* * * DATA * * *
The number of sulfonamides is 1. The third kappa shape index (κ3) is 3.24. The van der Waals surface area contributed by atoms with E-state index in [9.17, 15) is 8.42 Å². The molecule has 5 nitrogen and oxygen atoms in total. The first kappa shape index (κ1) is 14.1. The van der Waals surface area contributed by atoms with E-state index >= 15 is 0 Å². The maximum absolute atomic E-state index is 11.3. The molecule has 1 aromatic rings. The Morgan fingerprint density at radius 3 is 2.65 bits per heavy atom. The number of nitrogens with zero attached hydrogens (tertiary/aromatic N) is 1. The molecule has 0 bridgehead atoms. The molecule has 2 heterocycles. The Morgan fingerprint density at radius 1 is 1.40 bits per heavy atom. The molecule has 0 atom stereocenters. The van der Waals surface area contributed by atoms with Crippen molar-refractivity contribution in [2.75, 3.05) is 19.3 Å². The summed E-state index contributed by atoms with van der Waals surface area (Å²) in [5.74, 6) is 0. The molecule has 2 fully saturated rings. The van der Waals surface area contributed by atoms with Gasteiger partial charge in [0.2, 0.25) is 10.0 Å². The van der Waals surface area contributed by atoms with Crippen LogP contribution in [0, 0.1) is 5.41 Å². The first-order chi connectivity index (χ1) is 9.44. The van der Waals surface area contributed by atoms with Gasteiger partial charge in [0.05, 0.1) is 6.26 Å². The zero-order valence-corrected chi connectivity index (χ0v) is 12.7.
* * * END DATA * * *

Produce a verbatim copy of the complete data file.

The number of sulfonamides is 1. The third kappa shape index (κ3) is 3.24. The van der Waals surface area contributed by atoms with E-state index in [9.17, 15) is 8.42 Å². The molecule has 5 nitrogen and oxygen atoms in total. The first kappa shape index (κ1) is 14.1. The van der Waals surface area contributed by atoms with E-state index >= 15 is 0 Å². The maximum absolute atomic E-state index is 11.3. The molecule has 1 aromatic rings. The Morgan fingerprint density at radius 3 is 2.65 bits per heavy atom. The number of nitrogens with zero attached hydrogens (tertiary/aromatic N) is 1. The molecule has 0 bridgehead atoms. The molecule has 2 heterocycles. The Morgan fingerprint density at radius 1 is 1.40 bits per heavy atom. The molecule has 0 atom stereocenters. The van der Waals surface area contributed by atoms with Crippen molar-refractivity contribution in [2.75, 3.05) is 19.3 Å². The summed E-state index contributed by atoms with van der Waals surface area (Å²) in [5.74, 6) is 0. The molecule has 2 fully saturated rings. The van der Waals surface area contributed by atoms with Gasteiger partial charge in [0.2, 0.25) is 10.0 Å². The van der Waals surface area contributed by atoms with Crippen LogP contribution in [0, 0.1) is 5.41 Å². The first-order chi connectivity index (χ1) is 9.44. The van der Waals surface area contributed by atoms with Gasteiger partial charge in [0.05, 0.1) is 6.26 Å². The zero-order valence-corrected chi connectivity index (χ0v) is 12.7.